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8 predictions and trends for global security and risk intelligence in 2023

This AI created image is of a city that doesn't exist. The lights are blurry as if seen through a speeding car window. The buildings have shadows that seem as if they are second and third buildings.

A lot can happen in a year, especially in this decade. Here are a few things we see coming this year for global security, operational resilience and risk intelligence teams…

1. Splintering data platforms. Twitter’s slow erosion will continue in the coming year, and alternative platforms like Mastodon will benefit. As real-time information becomes more dispersed across various platforms and decentralized servers, risk intelligence analysts will find it more difficult to track discrete events and potential threats.

2. Increasing automation. With the economy dragging for the foreseeable future, security and crisis teams are under pressure to trim costs and show more strategic value. On the cybersecurity side, teams have largely automated the task of threat detection. The same trend is migrating to physical security, where tools can detect and evaluate threats in real time. Explains one risk intelligence leader about the productivity benefits: “[It’s] enabled us to shift several analysts to focus on complex strategic work that raises our profile and delivers more value to the company.”

3. The rise of resilience. The pandemic laid the groundwork for companies to take a more holistic, cross-departmental approach to risk. An ASIS survey found that convergence between security and resilience is outpacing the convergence between physical security and cybersecurity. We expect this trend to continue in 2023, which provides an opportunity for security teams to broaden their footprint and become a company-wide service. As one security leader said, “If it helps, take security off your business card.”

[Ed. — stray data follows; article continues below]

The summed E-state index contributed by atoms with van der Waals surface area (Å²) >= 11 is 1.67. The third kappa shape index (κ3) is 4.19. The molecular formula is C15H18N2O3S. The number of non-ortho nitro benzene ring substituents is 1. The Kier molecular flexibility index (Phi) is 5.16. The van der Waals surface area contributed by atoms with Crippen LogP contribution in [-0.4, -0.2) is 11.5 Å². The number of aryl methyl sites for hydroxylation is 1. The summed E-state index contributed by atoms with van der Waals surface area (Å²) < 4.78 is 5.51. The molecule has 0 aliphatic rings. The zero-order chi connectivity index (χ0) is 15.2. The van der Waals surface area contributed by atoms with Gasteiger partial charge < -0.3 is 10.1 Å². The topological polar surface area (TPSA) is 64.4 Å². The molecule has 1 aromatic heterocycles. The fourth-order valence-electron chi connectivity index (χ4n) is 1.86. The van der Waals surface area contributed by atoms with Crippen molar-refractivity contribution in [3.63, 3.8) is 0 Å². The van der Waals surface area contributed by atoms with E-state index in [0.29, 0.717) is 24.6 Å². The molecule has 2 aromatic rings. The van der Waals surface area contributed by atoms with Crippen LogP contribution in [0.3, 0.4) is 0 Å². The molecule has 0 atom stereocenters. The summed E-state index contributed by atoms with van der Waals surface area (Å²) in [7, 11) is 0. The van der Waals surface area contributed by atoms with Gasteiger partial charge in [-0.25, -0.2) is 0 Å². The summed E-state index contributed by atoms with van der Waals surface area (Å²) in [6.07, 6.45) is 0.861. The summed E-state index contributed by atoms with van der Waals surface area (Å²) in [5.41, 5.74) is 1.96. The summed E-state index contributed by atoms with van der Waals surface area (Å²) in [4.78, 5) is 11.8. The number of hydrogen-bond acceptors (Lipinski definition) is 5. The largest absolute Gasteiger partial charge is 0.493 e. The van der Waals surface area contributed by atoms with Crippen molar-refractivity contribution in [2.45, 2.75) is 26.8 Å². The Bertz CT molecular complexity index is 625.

4. Hybrid work. Will employees return to work in 2023? It depends on the company and the role, but most experts agree that remote-capable employees will largely remain… remote. Rather than accelerating return-to-work, a recession could motivate some companies to close offices to cut costs. One thing is likely: employee events will continue to be a popular way to bring remote and hybrid teams together.

5. Uncertain business travel. Corporate travel budgets expanded in 2022, and surveys have been optimistic about returning “nearly back to normal” in 2023 – especially among smaller companies. But the likely shrinking economy looms large. After seeing a steady resurgence in business travel, Heathrow Airport predicts the rebound will “slow considerably” due to economic uncertainty. The travel site Skift predicts that small and large event travel will continue, “but mid-sized meetings will struggle.”

6. Crisis collaboration. During the COVID outbreak, companies collaborated with industry peers around policies and best practices. During Russia’s invasion of Ukraine, OSAC coordinated a shared encrypted chat channel for US companies scrambling to evacuate. Collaboration between companies faced with the same crisis is becoming more commonplace, especially as climate change fuels more severe weather events.

7. More record heat: The Met Office predicts 2023 will be one of the hottest years on record, thanks to the likely shift from a La Niña to an El Niño pattern. Heat waves may be especially intense, which contribute to wildfires, unhealthy air, hurricanes and flooding. Weather is shaping up to be a full-time, year-around job for security, crisis and resilience teams who already have plenty on their plates.

8. Generative AI. ChatGPT sent shockwaves around the technology world when it launched in late November. There are a lot of implications, such as the capacity to flood the internet with cheap automated content, including propaganda, disinformation and phishing campaigns. All eyes are on OpenAI’s planned launch of ChatGPT-4, a big upgrade planned for the middle of the year. Who knows, it may be good enough to generate intelligence reports on the fly – if you feed it the right source information.

We’ll be covering both the expected and the unexpected in the Global Security Briefing, now heading into its fourth year. Held every two weeks, the Briefing covers the latest security threats, supply chain impacts and geopolitical developments. We hope to see you there!

(Cory Bergman is the co-founder of Factal and co-host of the Global Security Briefing. Factal is a risk intelligence and breaking news platform that empowers companies to protect people, avoid disruptions and become more resilient in an uncertain world. Top image created by OpenAI’s DALLE-2 to the prompt, “abstract city at night.”)